Li'l Bits

You never know what you will find on this page, but you can be sure it will be interesting, and often bits of information you will not find anywhere else!

This page was last updated 03/13/2022
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Note: The information on this page is arranged in no particular order

Allamakee County Dastardly Deeds

Allamakee County Tragedies & Disasters

Waterville Welder Makes Instrument for Surgery

When a special instrument, a retractor, was deemed necessary for an upcoming surgery at Waukon Veterans Memorial Hospital, a call went out to a number of surgical instrument suppliers. Of the hundreds of instruments available, none was considered quite suitable for the operation planned. A retractor is an instrument used to hold open the edges of a wound or surgical incision. One retractor was shipped from West Germany, but it still wasn't what Dr. K.Y. Lee, surgeon, had in mind. About that time, the possibility of having the special instrument manufactured locally was raised, and machinist, welder and blacksmith Ed Christianson of Waterville was contacted. Dr. Lee and Mary Brandt, surgical technician, drew up blueprints, and delivered them to Christianson. One of the members of the surgical team visited Christianson every day during the manufacturing process, and on the third day the retractor was delivered to the hospital. Dr. Lee said he was very impressed with the quality of the instrument and the ingenuity used in cutting, forging, hammering, bending, drilling and assembly. Christianson noted that he has "made many things over the years," but this was the most unusual and interesting. Dr. Lee says he has more ideas "on the drawing board."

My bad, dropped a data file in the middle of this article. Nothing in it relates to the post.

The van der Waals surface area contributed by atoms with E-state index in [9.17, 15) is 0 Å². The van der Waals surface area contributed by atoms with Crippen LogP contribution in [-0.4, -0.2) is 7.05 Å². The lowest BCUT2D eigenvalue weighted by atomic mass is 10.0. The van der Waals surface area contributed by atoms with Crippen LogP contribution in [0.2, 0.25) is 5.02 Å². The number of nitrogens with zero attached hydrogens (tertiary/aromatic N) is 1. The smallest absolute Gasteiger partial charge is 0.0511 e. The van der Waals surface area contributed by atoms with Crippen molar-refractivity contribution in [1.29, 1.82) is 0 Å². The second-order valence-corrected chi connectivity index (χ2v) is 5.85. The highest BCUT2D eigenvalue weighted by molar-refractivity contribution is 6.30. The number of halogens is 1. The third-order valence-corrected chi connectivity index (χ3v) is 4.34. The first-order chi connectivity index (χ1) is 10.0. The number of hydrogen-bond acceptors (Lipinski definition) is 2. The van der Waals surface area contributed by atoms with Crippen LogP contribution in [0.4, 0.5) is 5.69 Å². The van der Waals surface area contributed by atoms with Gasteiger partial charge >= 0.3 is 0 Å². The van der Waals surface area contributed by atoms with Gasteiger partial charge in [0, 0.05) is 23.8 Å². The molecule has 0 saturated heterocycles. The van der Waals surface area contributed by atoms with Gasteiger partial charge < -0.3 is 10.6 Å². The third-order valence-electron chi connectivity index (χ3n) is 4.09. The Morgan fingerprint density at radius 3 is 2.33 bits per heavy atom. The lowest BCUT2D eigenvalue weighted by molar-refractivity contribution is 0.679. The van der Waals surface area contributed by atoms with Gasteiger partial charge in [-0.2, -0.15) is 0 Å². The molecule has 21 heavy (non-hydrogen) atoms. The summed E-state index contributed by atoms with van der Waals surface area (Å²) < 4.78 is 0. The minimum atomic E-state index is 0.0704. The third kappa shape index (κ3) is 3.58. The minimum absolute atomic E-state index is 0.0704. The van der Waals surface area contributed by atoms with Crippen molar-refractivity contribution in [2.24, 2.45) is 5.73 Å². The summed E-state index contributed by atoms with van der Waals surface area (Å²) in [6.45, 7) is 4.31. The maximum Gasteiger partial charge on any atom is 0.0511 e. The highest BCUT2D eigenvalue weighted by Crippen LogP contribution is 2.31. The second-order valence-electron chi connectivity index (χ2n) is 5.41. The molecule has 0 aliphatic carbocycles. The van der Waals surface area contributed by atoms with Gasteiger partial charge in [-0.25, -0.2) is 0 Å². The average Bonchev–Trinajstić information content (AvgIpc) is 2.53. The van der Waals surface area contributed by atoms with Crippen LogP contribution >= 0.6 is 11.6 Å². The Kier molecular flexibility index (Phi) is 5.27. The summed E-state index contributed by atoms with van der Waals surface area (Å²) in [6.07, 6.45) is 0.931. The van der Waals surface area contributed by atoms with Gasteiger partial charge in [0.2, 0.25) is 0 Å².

~newspaper clipping, hand-dated 1974 ~contributed by Errin Wilker

Ed Christianson

River Crafts On Upper Mississippi 1900

The Dubuque Telegraph Herald prints this rather premature list of rafts and boats [and their captains] to run on the upper river next season:

Rutledge, Wm. Thistler
Weyerhauser, Geo. Reed
Chancy Lamb, A. O. Day
Wanderer, Wm. York
Vivian, James Whistler
Saturn, Geo. Winnans
John Douglas, Abe Mitchell
Eclipse, John Lancaster
J. W. VanSant, George Trumly
Glenmont, R. J. Trumly
Tenbrock, W. H. Mitchell
Musser, S. B. Withrow
Mountain Belle, A. Lambert
Bart E. Linehan, John O’Conners
Inverness, G. L. Short
Kit Carson, Peter O’Rourke
Fontenac, Henry Slocumb
Roberts Dodds, John Pearson
B. Hershey, Cyp Buisson
Ravena, Charles Davidson
Clyde, I. Newcomb
Isaac Staples, Walter Hunter
Junana, Wm. Weir
R. J. Wheeler, Wm. Davis
Quincy, H. Beedle
Will Davis, Gordon Davis
Dubuque, John Killeen
Silver Crescent, Robert Dodds
Volunteer, Wm. Blair
W. J. Young, Walter Blair
City of Winona, J. Strektus
Verne Swain, P. Smith
Lion, H. C. Wilcox
E. Douglas, Frank Smith
Jesse B., George Dotterwish
Cyclone, L. Darling
Percy Swain, S. Alexander
Gardie Eastman, A. V. Fetter

The steamers Flora Clark, Jessie B., Ben Hershey, Pauline, Verne Mack and Henrietta will carry excursions. They will be stationed at St. Paul and Stillwater most of the time.
~The Clinton Mirror, Clinton, Iowa, January 20, 1900 ~contributed by Cheryl Locher Moonen

David Clark, Horse Thief - The Waukon Transcript of the 27th ult., states that David Clark, who escaped from the jail at Decorah last spring, where he was incarcerated for horse-stealing last spring, was nabbed on the Little Iowa on the Wednesday previous. Wm. C. Thompson, sheriff elect, and two other men, went to Clark's father's house on the Iowa, where they were informed he was. After a little search, they found him in a bed between the feathers and straw. He doubtless saw the officers coming, and endeavored to hide. ~Dubuque Herald, January 4, 1860 ~contributed by Cheryl Locher Moonen
Note: Both the 1882 & 1913 Allamakee county history books have a paragraph about David Clark, stating he was the first horse thief in the county.